Some, of course, have heard and embraced and celebrated different stories. I’m not very inclined to quibble about the particulars at this point in my life. I’m quite sure that God would love to see us move a little closer together at this time of year, and to go on telling those stories; especially that one about God robed in human flesh, living and dying as one of us. And I’m quite sure that the heart of the Divine is pleased when we carry forward “his” mission to strip away that illusion that our sins, imperfections, and much less, our differences, should separate us from one another or from his Divine Heart.

Well, Christmas Eve has progressed, as it will, into Christmas morning as I’m wrapping up this little holiday message. And I’m sitting here, luminous and expectant, like a six year old waiting for Santa to appear. Like Simeon in the temple, waiting to bless the infant Jesus, knowing then that he has seen and embraced, quite literally, the Divine plan to end our sinful and deadly illusions of separateness. I’m expectant, waiting in earnest to see and to embrace the next manifestation of the Divine. In you, in her, in us. Perhaps–and wouldn’t this be a great story–perhaps in and across many countries and cultures, in four billion human hearts at once!

A wish, a dream, a fervent hope… Perhaps that’s all it is. But a hope to hold close to one’s heart on Christmas morning. God bless each of you today and throughout the year to come. May you be blessed to see the image of the Divine, of the Christ-child in yourself–and in one another.

Ben Lawrence Basile
Christmas morning, 2020

© 2007 Benjamin Lawrence Basile

It’s been 18 days, and it’s time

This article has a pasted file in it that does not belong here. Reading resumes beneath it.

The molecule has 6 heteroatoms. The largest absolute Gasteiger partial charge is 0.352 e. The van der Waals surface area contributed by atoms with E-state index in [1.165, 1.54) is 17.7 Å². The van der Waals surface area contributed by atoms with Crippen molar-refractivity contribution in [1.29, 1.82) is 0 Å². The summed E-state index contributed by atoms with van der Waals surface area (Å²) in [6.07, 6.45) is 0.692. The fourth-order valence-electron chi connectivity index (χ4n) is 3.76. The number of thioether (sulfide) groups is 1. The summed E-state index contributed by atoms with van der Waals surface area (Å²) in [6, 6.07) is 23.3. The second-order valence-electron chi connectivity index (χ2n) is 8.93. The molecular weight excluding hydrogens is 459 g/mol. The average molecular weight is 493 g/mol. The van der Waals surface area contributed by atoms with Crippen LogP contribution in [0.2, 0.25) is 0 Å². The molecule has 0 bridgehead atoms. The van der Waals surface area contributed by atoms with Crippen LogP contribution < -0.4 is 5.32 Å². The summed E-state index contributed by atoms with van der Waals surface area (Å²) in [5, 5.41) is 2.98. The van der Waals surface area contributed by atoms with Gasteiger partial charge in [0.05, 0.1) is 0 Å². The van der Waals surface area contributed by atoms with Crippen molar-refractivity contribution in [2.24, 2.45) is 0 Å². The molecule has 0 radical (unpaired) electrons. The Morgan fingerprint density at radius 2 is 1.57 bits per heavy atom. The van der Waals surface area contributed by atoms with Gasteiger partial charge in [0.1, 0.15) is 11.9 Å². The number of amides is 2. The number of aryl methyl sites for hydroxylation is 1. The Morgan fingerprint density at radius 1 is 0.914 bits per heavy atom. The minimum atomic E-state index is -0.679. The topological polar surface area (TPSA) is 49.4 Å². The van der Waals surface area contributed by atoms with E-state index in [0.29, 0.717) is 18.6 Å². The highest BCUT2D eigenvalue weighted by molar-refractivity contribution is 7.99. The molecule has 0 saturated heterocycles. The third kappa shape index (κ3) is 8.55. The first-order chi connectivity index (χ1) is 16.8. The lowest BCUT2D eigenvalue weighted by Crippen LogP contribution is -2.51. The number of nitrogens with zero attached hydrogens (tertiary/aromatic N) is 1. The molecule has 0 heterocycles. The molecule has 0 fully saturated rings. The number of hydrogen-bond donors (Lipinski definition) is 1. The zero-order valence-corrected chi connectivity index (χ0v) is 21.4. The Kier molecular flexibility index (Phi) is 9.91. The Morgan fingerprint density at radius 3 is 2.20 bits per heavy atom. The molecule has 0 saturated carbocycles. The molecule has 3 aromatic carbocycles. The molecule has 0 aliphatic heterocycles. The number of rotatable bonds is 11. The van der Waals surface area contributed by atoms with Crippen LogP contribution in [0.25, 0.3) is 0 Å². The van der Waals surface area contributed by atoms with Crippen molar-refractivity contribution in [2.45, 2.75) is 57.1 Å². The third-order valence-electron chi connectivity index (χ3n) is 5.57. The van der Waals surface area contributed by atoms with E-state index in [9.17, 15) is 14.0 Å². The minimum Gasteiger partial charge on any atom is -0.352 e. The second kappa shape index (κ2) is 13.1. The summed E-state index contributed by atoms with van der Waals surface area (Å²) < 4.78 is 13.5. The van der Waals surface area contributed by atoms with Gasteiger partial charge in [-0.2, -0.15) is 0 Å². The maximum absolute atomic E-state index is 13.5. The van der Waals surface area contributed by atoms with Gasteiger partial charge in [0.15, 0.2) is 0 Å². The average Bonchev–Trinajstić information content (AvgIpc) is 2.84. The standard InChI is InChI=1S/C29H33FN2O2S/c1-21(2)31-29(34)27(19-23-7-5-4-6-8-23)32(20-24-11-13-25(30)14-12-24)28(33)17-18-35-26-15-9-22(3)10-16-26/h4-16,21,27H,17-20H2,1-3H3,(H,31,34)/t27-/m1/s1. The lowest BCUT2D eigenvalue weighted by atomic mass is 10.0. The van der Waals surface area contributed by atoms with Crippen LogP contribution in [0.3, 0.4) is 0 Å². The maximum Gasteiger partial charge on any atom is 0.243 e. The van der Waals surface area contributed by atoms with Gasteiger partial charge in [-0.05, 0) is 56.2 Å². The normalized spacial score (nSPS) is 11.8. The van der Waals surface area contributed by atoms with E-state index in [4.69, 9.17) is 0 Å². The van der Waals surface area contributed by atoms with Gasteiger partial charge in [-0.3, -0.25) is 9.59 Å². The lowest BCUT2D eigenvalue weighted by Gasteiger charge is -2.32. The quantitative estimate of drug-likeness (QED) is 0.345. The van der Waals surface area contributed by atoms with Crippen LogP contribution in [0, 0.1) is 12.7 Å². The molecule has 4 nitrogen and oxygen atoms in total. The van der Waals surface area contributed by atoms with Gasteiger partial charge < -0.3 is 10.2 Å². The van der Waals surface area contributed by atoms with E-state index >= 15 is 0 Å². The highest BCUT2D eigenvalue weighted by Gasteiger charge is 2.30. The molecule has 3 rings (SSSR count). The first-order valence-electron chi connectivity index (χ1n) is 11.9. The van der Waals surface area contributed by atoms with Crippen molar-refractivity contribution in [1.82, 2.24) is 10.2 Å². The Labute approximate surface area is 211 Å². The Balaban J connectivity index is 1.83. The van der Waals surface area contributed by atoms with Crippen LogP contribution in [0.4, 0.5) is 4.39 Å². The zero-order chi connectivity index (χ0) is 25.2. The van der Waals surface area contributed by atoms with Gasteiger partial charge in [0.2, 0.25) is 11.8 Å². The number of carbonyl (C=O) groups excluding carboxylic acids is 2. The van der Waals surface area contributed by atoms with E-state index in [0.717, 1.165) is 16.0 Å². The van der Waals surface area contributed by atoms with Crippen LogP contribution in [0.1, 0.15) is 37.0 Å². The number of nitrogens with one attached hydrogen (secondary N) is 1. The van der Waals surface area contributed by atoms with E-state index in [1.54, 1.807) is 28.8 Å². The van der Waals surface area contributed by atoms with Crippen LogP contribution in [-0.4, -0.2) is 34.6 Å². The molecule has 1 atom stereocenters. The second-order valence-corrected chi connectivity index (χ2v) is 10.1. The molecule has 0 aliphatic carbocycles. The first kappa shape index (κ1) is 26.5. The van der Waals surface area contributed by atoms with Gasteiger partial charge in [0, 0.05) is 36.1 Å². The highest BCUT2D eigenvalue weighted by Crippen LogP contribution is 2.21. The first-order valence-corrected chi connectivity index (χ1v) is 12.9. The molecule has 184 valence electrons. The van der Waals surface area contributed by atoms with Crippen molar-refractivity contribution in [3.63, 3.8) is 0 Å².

It has, indeed, been 18 days since the elections on November 3rd and it’s time — way past time, actually — for Donald Trump to acknowledge the results of the election and get on with the transition.

The fact that he won’t is not a surprise. But it’s still important for Americans — including those in faith communities — to speak up and say that the delay is self-serving and is harming the Country.

Many have been doing that, of course, but with each day that passes, the need to speak up and stay focused and engaged becomes even greater, even more urgent.

I know as I write this that the situation is not likely to be resolved quickly. There no reason to believe that it will.

But we must keep calling on this lawless President and his allies to do the right thing and help our Nation through this difficult transition.

A situation where our Nation’s Chief Executive refuses to help in this situation would be bad enough. But actively, intentionally trying to sabotage the process?

It’s just one more reason why this President’s legacy will be one of ineptitude, failure and shame.

Ben Basile

© 2020 The Fellowship of St Francis, Inc.

Doing God’s work in New England

There has been no shortage of bad things going on around us in recent years.

Yet it’s also true that many other things are happening that remind us that there are people who care. It’s a good thing to be reminded that people of faith are in the middle of many of those good things.

One of those things involves a campaign by churches in the New England region–in Massachusetts, Connecticut and Rhode Island, specifically–to pay the medical debts of Americans who were buried in mountains of debt because of illnesses or injuries.

The effort was spearheaded by an interfaith agency associated with the United Church of Christ denomination and successfully zeroed out 8.4 Million dollars in medical debt all told.

This is especially helpful, timely and noteworthy as many people have been taking on crushing debt because of the Coronavirus pandemic.

We salute what the United Church of Christ has done here. It’s a wonderful display of love and benevolence and a bit of good news that is most welcome, coming at a time when we long to hear good news.

Brother Ben

© 2020 The Fellowship of St Francis, Inc.


On National Clergy Appreciation Day

Today is National Clergy Appreciation Day and I’d bet a Prince’s Ransom that only a very few people of faith are aware of that.

I’ll hasten to add that there may be more preachers, pastors and priests enjoying Sunday dinner as a guest of their congregants as I write this; that’s a good thing.

If you didn’t know that today is that day, it’s not a bad thing if you make note of it. After all, we’re only 354 days away from Clergy Appreciation Day, 2021!

Brother Ben

© 2020 The Fellowship of St Francis, Inc.